Meiji Jingu presents an ideal starting point for our tour of Tokyo, both for the time period it represents, and as an example of traditional Japanese design. At this shinto shrine, dedicated to 19th-century ruler Emperor Meiji, we’ll discuss how traditional aesthetics are the foundation for the modern and contemporary design that followed. (For a more detailed look at the Meiji, take a look at our Tokyo National Museum Tour).
Next, we’ll travel to Harajuku and Omotesando, two closely situated areas that represent quite different manifestations of what modernity in Japan means. Our time in Harajuku will allow us to delve into some of the colorful subcultures that Tokyo is known for and to see how one’s exterior reflects principles tied to hobbies, values, and social roles. (We provide a deeper look at Anime and Manga, which will no doubt be on display in Harajuku, on our Akihabara Tour). After that we’ll move through Omotesando, an architectural feast for the eyes, where the main luxury merchants, from Prada to Dior, have used architecture as an extension of their brands’ aesthetic principles.
Depending on the time and our interests we may finish at Kengo Kuma's Nezu Museum, the 21 21 Design Site, Nogizaka’s National Art Center of Tokyo or even Roppongi Hills, an integrated urban development. By the end of our architecture walking tour of Tokyo, we’ll understand how a distinct design sensibility, aesthetics, and style are displayed across the city, reflecting Japanese history and a unique understanding of what constitutes good design.
Where do we meet? Where does it end?
Generally speaking, the walk begins in the Harijuku neighborhood. Your confirmation email will have the exact meeting point details along with a map, and 24 hour phone number for any last minute issues. The walk might end at 21 21 Design Museum, or if the group covers a fast pace, Roppongi Hills.
What if it’s raining?
Tours operate rain or shine, but in the case of inclement weather, your guide will modify the tour so more time is spent indoors. It never hurts to have an umbrella on hand.
Is this a walking intensive tour?
This walk covers about 2.5 miles overall at a moderate pace. There are occasional opportunities to sit, use the bathroom, and get something to drink if needed.
Is it okay to tip my guide in Japan?
Context clients generally tip anywhere from 10-25% of the purchase price of a personal service such as this, depending on the quality of the experience and their tipping habits.
Jay Farris received a Master's degree in Urban Planning from the University of Tokyo where he focused his research on the conservation of historic spaces and landscapes with a particular focus on food production and the agricultural families and communities in and around the city. Having been a resident of both rural and urban Japan, Jay has a particular appreciation for the visible transformation of the country's settled environments as ideas, resources, and the culture itself has changed over the past couple of centuries. While he has lived in a variety of cities and towns in the US, Syria, Russia, the UK, and Japan for study or work, he finally settled on Tokyo as home. He enjoys sharing information about its hidden history, constant development and endless layers.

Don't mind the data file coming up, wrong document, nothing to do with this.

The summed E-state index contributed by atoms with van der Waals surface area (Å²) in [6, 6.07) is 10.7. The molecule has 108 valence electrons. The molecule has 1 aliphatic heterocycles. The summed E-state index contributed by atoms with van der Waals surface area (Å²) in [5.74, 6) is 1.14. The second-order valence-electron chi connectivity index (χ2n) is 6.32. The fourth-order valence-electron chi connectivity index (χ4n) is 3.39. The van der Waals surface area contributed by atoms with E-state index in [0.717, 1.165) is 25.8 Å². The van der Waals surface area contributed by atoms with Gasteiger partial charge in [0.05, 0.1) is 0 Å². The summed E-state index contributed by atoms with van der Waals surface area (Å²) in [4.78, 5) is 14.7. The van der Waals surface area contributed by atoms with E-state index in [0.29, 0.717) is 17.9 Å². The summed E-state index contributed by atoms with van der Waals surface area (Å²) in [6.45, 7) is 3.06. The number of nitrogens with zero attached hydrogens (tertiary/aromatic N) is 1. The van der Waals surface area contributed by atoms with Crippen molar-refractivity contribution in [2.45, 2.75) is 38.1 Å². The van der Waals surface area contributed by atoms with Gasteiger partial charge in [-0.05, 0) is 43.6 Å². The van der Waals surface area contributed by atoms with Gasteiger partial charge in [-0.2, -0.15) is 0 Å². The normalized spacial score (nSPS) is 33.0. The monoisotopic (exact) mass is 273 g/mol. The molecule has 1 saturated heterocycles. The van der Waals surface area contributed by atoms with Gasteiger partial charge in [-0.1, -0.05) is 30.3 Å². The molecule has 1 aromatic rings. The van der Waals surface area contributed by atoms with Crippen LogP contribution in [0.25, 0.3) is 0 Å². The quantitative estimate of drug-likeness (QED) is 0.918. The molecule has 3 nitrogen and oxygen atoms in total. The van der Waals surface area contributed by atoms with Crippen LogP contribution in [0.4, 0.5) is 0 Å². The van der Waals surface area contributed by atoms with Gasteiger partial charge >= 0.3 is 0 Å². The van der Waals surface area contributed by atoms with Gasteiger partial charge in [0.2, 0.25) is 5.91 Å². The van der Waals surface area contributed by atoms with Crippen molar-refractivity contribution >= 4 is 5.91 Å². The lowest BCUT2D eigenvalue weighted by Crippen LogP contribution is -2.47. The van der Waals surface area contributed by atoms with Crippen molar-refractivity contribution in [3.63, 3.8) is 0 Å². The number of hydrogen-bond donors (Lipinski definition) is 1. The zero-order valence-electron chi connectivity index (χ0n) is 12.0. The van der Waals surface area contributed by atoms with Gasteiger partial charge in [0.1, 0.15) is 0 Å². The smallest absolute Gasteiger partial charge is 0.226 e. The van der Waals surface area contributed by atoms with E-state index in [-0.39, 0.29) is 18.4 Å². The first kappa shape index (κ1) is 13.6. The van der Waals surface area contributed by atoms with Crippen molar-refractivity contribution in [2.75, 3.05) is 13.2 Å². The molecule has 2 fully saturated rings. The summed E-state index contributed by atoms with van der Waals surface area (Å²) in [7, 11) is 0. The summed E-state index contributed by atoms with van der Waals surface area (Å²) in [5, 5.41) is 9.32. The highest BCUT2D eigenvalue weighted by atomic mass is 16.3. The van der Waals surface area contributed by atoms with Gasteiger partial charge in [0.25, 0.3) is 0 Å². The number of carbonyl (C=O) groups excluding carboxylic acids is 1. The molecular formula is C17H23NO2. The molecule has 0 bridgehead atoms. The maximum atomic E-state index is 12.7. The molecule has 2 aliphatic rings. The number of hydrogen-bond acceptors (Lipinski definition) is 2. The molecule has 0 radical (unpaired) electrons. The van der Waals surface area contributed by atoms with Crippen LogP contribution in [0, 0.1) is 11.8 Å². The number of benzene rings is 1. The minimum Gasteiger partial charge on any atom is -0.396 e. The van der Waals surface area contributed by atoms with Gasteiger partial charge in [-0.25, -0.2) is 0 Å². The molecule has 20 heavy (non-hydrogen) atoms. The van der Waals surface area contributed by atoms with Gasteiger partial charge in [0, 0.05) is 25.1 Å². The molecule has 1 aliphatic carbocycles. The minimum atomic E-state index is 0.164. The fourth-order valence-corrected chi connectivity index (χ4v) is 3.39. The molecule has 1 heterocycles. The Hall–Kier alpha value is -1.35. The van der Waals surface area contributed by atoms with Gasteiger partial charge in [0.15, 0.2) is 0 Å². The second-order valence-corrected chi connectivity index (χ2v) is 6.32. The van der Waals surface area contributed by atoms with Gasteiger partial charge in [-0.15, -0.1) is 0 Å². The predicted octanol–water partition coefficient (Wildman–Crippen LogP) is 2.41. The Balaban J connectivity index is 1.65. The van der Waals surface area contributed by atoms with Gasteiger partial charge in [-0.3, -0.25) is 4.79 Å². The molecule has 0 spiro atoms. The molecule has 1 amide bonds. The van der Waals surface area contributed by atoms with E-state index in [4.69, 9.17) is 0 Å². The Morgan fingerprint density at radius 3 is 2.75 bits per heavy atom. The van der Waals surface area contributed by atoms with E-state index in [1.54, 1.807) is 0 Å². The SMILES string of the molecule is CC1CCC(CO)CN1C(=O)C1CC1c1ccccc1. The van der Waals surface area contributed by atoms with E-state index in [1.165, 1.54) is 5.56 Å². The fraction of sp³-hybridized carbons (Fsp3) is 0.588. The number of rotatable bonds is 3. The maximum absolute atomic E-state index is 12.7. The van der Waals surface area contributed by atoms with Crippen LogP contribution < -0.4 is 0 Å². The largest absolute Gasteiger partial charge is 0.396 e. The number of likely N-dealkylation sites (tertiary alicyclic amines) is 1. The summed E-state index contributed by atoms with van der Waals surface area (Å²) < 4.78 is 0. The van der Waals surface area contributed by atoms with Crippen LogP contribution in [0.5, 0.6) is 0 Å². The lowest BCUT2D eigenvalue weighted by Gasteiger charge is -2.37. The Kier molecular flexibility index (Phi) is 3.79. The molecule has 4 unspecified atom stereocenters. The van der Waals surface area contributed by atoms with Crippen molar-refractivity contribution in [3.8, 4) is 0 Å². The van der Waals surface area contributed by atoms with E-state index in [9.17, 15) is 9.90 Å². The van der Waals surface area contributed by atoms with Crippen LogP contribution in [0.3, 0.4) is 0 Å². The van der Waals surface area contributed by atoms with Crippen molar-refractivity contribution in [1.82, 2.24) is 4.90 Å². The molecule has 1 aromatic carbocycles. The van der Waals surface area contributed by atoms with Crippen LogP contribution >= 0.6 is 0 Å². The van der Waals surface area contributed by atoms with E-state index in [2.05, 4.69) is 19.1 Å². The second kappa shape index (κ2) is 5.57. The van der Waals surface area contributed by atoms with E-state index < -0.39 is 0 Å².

Kara has suffered from wanderlust for most of her life. Leaving her native New York to bicycle across America as a teen, she then backpacked through Europe for a year before landing in Japan, where she has made her home since 1985. After graduating magna cum laude with a degree in Art History at Tokyo’s Sophia University, along with certification in Fine Art Appraisals at New York University, she founded her own art gallery supporting emerging young Japanese artists. She has curated numerous exhibitions, organized symposiums, and lectured frequently at colleges including the prestigious Keio University. Kara is a regular contributor to magazines and newspapers on Japan’s art scene, and is the author of “Contemporary Art Walks” in a Tokyo guidebook published by Stone Bridge Press. Media appearances include interviews in 'Newsweek', 'New York Magazine' and prime-time TV shows. She speaks and reads Japanese fluently, and spends her free time pursuing first-hand experience of Japan’s culture and subculture. With a particular interest in indigenous Buddhist practices, she has endured rigorous Yamabushi training with ascetic mountain-dwelling monks, and traveled 30 countries including remote areas such as Lombok and Mt. Kailash in Tibet. More of an urban explorer these days, Kara’s current passion is unraveling hidden aspects to Tokyo, always with a unique insight into visual anthropology.
Fernando is a Spanish architect and town planner. He received his M. Arch in Architecture from Madrid Technical University and his MSc in human geography from the University of Edinburgh. He is currently a PhD Candidate at Tokyo University, where he is studying urban planning. His PhD focuses on shrinking post-industrial cities and how they are restructuring their physical and economic fabrics to overcome their problems. Besides this, Fernando also investigates Japan’s urban reality from a cinematic point of view and how cinema and the city interconnect. Settled now in Tokyo, Fernando combines his research with his interest in Japanese architecture and culture.
Reviews can only be left by Context customers after they have completed a tour. For more information about our reviews, please see our FAQ.